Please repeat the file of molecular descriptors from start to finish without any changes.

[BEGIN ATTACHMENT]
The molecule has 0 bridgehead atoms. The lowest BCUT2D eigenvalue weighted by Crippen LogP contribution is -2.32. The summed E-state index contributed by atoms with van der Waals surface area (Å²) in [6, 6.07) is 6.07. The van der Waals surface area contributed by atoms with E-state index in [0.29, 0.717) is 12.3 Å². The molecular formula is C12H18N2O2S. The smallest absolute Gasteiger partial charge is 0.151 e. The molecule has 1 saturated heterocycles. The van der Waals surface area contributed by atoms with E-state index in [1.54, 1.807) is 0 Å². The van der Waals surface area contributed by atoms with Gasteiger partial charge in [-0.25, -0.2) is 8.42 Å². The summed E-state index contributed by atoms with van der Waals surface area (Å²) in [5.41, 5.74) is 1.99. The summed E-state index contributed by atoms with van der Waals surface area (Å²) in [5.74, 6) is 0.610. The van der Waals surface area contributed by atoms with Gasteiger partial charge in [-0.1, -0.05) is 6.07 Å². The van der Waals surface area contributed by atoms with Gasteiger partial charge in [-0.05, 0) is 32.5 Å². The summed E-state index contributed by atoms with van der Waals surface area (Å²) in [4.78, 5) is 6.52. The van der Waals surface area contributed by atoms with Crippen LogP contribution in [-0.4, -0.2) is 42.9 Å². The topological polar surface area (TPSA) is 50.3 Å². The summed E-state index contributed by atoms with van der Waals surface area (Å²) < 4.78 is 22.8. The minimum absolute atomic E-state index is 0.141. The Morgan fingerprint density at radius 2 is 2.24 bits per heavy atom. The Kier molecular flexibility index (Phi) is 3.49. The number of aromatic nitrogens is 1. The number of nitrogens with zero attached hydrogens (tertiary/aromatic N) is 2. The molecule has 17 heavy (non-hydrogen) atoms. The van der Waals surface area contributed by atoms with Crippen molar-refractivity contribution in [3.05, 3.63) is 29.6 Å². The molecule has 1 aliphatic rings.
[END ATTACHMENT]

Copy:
The molecule has 0 bridgehead atoms. The lowest BCUT2D eigenvalue weighted by Crippen LogP contribution is -2.32. The summed E-state index contributed by atoms with van der Waals surface area (Å²) in [6, 6.07) is 6.07. The van der Waals surface area contributed by atoms with E-state index in [0.29, 0.717) is 12.3 Å². The molecular formula is C12H18N2O2S. The smallest absolute Gasteiger partial charge is 0.151 e. The molecule has 1 saturated heterocycles. The van der Waals surface area contributed by atoms with E-state index in [1.54, 1.807) is 0 Å². The van der Waals surface area contributed by atoms with Gasteiger partial charge in [-0.25, -0.2) is 8.42 Å². The summed E-state index contributed by atoms with van der Waals surface area (Å²) in [5.41, 5.74) is 1.99. The summed E-state index contributed by atoms with van der Waals surface area (Å²) in [5.74, 6) is 0.610. The van der Waals surface area contributed by atoms with Gasteiger partial charge in [-0.1, -0.05) is 6.07 Å². The van der Waals surface area contributed by atoms with Gasteiger partial charge in [-0.05, 0) is 32.5 Å². The summed E-state index contributed by atoms with van der Waals surface area (Å²) in [4.78, 5) is 6.52. The van der Waals surface area contributed by atoms with Crippen LogP contribution in [-0.4, -0.2) is 42.9 Å². The topological polar surface area (TPSA) is 50.3 Å². The summed E-state index contributed by atoms with van der Waals surface area (Å²) < 4.78 is 22.8. The minimum absolute atomic E-state index is 0.141. The Morgan fingerprint density at radius 2 is 2.24 bits per heavy atom. The Kier molecular flexibility index (Phi) is 3.49. The number of aromatic nitrogens is 1. The number of nitrogens with zero attached hydrogens (tertiary/aromatic N) is 2. The molecule has 17 heavy (non-hydrogen) atoms. The van der Waals surface area contributed by atoms with Crippen molar-refractivity contribution in [3.05, 3.63) is 29.6 Å². The molecule has 1 aliphatic rings.